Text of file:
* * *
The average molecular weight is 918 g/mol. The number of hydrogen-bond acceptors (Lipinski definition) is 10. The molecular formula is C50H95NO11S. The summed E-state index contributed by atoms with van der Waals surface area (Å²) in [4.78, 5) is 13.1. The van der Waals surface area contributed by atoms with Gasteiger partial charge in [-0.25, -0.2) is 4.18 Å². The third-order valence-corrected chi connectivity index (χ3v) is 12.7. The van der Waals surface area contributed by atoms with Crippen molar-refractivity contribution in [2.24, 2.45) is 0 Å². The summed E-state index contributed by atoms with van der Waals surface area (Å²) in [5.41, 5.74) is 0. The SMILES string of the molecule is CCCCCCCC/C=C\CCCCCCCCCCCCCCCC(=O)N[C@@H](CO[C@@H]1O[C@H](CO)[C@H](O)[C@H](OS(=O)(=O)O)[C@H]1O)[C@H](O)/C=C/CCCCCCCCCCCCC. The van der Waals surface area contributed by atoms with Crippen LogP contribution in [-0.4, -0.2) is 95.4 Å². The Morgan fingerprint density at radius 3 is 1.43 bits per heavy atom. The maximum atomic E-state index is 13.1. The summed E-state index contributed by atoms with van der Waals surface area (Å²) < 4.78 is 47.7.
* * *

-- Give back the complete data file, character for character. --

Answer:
The average molecular weight is 918 g/mol. The number of hydrogen-bond acceptors (Lipinski definition) is 10. The molecular formula is C50H95NO11S. The summed E-state index contributed by atoms with van der Waals surface area (Å²) in [4.78, 5) is 13.1. The van der Waals surface area contributed by atoms with Gasteiger partial charge in [-0.25, -0.2) is 4.18 Å². The third-order valence-corrected chi connectivity index (χ3v) is 12.7. The van der Waals surface area contributed by atoms with Crippen molar-refractivity contribution in [2.24, 2.45) is 0 Å². The summed E-state index contributed by atoms with van der Waals surface area (Å²) in [5.41, 5.74) is 0. The SMILES string of the molecule is CCCCCCCC/C=C\CCCCCCCCCCCCCCCC(=O)N[C@@H](CO[C@@H]1O[C@H](CO)[C@H](O)[C@H](OS(=O)(=O)O)[C@H]1O)[C@H](O)/C=C/CCCCCCCCCCCCC. The van der Waals surface area contributed by atoms with Crippen LogP contribution in [-0.4, -0.2) is 95.4 Å². The Morgan fingerprint density at radius 3 is 1.43 bits per heavy atom. The maximum atomic E-state index is 13.1. The summed E-state index contributed by atoms with van der Waals surface area (Å²) < 4.78 is 47.7.